The engine experimental results showed that exhaust emissions including carbon monoxide (CO) particulate matter (PM) and smoke emissions were reduced for all biodiesel mixtures. However, a slight increase in oxides of nitrogen (NOx) emission was experienced for biodiesel mixtures.

    Nabi et al 2008, Biodiesel from cotton seed oil and its effect on engine performance and exhaust emissions, Applied Thermal Engineering, Nov 2008

  10. 160
    Mark says:

    “Question, if so little water vapor makes it to the stratosphere why is the stratosphere such a big factor in GW? I always thought of GW warming as mainly of the troposphere.”

    I don’t know exactly what you mean, but the stratosphere is important in disproving some alternative explanation of why temperatures are rising, not that they are an important effect in AGW.

    E.g. if it was solar input, then the entire atmosphere would heat up, including the stratosphere.

    From what I’ve understood.

  11. 161
    Hank Roberts says:

    Ziff, teh Google is teh friend of you:

    The first 2 results are from the RealClimate topic, already here, already written, that probably answers your question.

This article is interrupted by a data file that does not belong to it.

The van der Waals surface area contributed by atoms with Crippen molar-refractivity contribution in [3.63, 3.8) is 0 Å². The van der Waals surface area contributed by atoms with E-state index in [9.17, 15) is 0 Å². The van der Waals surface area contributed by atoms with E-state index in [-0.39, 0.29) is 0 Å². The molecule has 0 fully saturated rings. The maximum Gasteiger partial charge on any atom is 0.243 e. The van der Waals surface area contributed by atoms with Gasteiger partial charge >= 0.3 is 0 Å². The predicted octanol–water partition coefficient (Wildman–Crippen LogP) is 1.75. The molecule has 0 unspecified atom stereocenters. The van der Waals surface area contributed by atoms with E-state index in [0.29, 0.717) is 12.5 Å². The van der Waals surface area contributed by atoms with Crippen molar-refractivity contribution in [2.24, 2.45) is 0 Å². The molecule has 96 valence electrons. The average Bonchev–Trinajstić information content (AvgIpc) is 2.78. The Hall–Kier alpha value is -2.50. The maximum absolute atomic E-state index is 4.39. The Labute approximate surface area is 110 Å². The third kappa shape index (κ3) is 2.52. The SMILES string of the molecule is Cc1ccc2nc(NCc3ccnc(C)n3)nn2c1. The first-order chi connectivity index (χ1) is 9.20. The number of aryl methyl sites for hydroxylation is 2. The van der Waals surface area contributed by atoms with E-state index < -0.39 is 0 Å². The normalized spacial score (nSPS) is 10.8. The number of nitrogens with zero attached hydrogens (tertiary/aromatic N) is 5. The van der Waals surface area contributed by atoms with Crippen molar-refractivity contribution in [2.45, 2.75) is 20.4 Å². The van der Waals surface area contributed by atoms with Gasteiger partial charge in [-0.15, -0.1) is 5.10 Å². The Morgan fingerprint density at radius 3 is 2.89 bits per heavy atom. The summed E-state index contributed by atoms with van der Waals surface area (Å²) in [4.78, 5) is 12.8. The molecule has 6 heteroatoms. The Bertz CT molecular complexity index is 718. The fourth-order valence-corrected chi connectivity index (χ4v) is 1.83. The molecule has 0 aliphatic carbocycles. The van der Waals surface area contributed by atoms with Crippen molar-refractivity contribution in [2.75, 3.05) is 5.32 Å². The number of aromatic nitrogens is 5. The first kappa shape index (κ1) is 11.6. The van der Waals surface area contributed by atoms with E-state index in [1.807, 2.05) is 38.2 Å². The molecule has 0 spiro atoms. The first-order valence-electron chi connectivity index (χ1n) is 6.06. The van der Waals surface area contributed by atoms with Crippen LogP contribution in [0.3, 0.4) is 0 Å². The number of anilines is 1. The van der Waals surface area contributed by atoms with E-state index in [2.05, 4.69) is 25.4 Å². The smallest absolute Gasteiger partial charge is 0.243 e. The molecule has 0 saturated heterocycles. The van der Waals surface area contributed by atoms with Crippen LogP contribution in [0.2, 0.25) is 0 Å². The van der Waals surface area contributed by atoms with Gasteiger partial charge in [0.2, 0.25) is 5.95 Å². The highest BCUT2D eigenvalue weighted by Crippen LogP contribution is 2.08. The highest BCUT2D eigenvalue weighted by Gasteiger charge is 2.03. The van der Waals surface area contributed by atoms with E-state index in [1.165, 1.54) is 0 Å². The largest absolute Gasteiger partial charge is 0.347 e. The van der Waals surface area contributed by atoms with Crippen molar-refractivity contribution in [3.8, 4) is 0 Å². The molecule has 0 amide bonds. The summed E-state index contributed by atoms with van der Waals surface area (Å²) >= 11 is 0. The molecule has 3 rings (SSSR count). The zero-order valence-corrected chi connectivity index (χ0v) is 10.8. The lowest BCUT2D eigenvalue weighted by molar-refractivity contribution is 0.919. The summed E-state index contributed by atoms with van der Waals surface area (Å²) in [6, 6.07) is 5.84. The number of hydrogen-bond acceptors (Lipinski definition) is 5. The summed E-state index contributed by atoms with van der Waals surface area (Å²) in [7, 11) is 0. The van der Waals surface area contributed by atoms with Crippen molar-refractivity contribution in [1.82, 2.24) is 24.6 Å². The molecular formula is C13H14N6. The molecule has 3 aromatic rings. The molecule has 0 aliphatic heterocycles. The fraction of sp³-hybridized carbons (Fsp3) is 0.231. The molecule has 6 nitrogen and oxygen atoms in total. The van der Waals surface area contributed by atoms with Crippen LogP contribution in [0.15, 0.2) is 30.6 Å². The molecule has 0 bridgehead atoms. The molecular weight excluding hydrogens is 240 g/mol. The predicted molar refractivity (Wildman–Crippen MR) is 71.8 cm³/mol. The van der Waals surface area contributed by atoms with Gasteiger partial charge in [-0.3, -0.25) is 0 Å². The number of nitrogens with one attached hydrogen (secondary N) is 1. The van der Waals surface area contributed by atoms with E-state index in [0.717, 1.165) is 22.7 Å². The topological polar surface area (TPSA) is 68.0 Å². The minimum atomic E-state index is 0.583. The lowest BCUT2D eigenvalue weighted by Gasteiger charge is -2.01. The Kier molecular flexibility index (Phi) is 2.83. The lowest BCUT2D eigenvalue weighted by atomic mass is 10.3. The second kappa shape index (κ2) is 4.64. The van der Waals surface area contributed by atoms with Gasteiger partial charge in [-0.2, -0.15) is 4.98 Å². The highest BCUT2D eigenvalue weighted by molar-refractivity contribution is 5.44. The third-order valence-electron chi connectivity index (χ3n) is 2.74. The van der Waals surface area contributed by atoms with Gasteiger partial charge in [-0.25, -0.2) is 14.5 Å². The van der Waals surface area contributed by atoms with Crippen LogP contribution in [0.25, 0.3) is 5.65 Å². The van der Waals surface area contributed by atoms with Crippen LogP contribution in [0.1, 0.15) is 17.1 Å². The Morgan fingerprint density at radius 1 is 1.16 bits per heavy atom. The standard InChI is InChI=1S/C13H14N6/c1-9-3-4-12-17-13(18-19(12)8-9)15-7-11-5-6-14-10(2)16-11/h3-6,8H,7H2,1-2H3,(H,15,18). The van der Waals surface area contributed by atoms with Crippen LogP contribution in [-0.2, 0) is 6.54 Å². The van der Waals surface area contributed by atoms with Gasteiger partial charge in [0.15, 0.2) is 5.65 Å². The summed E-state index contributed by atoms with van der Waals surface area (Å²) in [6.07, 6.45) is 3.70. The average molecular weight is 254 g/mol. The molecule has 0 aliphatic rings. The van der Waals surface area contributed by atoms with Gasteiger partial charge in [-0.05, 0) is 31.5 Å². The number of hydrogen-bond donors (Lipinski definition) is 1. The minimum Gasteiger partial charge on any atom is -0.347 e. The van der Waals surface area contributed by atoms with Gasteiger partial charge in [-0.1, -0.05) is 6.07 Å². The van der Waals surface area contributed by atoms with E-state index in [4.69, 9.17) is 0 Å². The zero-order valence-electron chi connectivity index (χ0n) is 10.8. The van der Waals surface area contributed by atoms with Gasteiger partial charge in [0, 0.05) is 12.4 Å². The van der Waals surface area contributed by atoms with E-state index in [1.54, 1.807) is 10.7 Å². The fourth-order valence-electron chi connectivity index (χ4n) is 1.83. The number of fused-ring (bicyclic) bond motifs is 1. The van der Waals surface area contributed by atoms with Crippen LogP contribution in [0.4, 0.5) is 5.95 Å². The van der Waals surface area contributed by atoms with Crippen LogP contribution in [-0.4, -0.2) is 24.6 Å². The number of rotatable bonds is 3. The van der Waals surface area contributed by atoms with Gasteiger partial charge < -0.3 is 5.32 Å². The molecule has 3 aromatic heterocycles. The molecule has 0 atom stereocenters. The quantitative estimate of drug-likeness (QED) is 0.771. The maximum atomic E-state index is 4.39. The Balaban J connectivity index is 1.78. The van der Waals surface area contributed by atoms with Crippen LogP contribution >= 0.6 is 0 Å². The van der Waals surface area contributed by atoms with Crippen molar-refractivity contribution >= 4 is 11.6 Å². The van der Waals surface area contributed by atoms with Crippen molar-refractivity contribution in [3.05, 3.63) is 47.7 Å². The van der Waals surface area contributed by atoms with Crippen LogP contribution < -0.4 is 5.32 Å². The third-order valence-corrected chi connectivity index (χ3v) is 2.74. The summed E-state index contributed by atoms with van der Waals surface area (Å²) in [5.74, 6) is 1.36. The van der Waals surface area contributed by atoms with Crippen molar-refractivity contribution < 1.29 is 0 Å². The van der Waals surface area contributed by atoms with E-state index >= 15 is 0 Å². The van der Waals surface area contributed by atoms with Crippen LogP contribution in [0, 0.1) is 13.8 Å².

12. 162
    snorbert zangox says:


    You may be correct, Gerlich and Tscheuschner may be wrong. I’ll be in a better position to judge after I have finished reading the article and have reviewed the links that you provided.

    I understand your reference to the obscure corner of the literature. However I also know that DeWitt was forced, by the dweebs who in compliance with Imhoff’s law rise to the top of scientific associations and journals by bent of their political acumen rather than their scientific talent and who never wish to rock the PC boat, to publish his re-test of quail egg thinning in an obscure corner of the literature. Such sources are not always without merit.

    [Response: Not always but mostly. And G&T is not being dismissed because it is obscure. I dismiss it because it’s nonsense (that is also obscure). – gavin]

    The web address to a PDF and free version of the article for anyone who is interested is

  13. 163
    Ian says:

    Anyone looking at the G&T article might want to read Arthur Smith’s detailed reply too: “Proof of the Atmospheric Greenhouse Effect,”

  14. 164
    wmanny says:

    re. 154r

    No [UHI] hasn’t [been shown to be about twenty times greater]. You are confusing a global estimate with a local one. Even assuming that this was typical of all urbanised land areas (extremely unlikely), you’d only get a fraction of that.

    Over at WUWT, the Jones et al paper is being characterized as a “small bombshell”, apparently due to the abstract’s conclusion:

    “Urban-related warming over China is shown to be about 0.1°C decade−1 over the period 1951–2004, with true climatic warming accounting for 0.81°C over this period.”